Last week I got a letter from Maclaren, the manufacturers of the Britain's most fashionable prams. "When it comes to transport for Sasha, have you made your decision yet?" it asked. "If you would be interested in a Maclaren now or in the future, then please feel free to contact us and we would be happy to arrange a discount. You might be interested to know that Caudia Schiffer pushes a Maclaren Vogue!"
How dare they? I thought. Do I look like Tara Palmer-Tomkinson? Don't they realise that a journalist of my calibre would never dream of plugging a product in return for 10% off? If they want to me to mention one of their wretched prams in this column they're going to have to give me a 100% discount, at the very least.
Maclaren should take a leaf out of Bugaboo's book. Bugaboo is a Dutch pram company that offered me a completely free pushchair a full two months before Caroline gave birth. Not only that, but they sent over a beautiful Dutch girl called Bibi to demonstrate it for us. While putting it through its paces, Bibi let slip that among the company's loyal customers is none other than Claudia Schiffer. Clearly, the Teutonic supermodel has as many prams as she does shoes. She's the Imelda Marcos of motherhood.
I was so impressed by the Bugaboo--it looks like one of those Martian Rovers--I immediately called a pregnant friend of mine in New York and urged her to get one. Now this friend is the Fashion Director of a glossy magazine and had never heard of a Bugaboo before. In fact, she had her heart set on a Maclaren Vogue.
However, she did a quick bit of research on the Internet and came across the following entry on an "expecting parents" message board: "I have never been a jealous or envious person. And we've bought 2 wonderful strollers--a Zippy and a Martinelli--which I am sure will meet our needs wonderfully when the baby comes. AND YET all this talk about Bugaboos is really making me want one! I am sure people will post and say what a shallow, awful person I am, but I was just wondering if anyone else feels the same as I do?"
The answer, needless to say, is yes. Two weeks before Sasha was due, the New York Times Styles section devoted a front-page article to this season's must-have fashion accessory: "From Central Park West to Santa Monica's trendy Montana Avenue, the Bugaboo is the chariot of choice. Miranda has a Bugaboo on Sex and the City. Julianne Moore showed hers off to Barbara Walters. And Noah Wyle rarely leaves home without his. 'The Bugaboo's design surpasses anything that's out there,' said Mr. Wyle, the star of E.R. who has a 9-month-old named Owen. 'I mean, have you seen the shocks on this thing?'"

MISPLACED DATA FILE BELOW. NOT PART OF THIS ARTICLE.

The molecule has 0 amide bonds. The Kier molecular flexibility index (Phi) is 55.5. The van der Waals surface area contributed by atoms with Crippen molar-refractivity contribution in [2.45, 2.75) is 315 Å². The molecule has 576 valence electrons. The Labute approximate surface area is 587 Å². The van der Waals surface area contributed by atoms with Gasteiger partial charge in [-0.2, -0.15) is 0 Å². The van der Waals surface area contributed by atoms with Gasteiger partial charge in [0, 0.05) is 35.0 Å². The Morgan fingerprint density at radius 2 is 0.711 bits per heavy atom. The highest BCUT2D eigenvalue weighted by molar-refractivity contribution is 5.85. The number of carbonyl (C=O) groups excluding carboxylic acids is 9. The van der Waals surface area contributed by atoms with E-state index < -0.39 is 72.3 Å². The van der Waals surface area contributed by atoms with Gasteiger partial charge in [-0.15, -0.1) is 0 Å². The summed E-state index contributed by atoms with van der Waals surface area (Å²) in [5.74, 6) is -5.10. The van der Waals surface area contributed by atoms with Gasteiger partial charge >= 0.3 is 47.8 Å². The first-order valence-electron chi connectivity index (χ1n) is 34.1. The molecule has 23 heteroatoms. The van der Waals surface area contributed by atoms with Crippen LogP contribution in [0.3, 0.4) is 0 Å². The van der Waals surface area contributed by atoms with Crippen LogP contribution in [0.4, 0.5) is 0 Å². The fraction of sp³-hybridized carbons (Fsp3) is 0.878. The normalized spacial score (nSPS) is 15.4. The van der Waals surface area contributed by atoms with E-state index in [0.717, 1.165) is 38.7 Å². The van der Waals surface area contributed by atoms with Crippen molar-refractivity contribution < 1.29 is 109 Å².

After the baby was born I couldn't wait to take her out for a stroll in my brand new Sports Utility Pram. Admittedly, it was unlikely to cause much of a stir in Shepherd's Bush, but if I could just wheel her as far as Westbourne Grove I'd be certain to attract some envious glances. After Caroline gave me the green light, I dug my Allen key out of my toolbox, dropped to my knees and started to assemble my new toy.
Two-and-a-half hours later I still hadn't left the room. By this time, I'd already rung the Bugaboo helpline twice and watched the instructional DVD three times. It was harder to figure out than a Rubik's Cube. Admittedly, assembling a piece of IKEA flat pack furniture is an afternoon's work for me, but the Bugaboo was completely beyond my powers. Perhaps if I had a doctorate in structural engineering I might have fared a little better. As it was, I would be unable to follow the example set by Julianne Moore, Noah Wyle and Claudia Schiffer.
In the end, we were reduced to begging Caroline's parents to let us have the rusty old baby carriage that has been lying in a corner of their garage in Suffolk for the last twenty-five years. It does the job--just--but I don't anticipate it being the subject of a front-page article in the New York Times Styles section any time soon.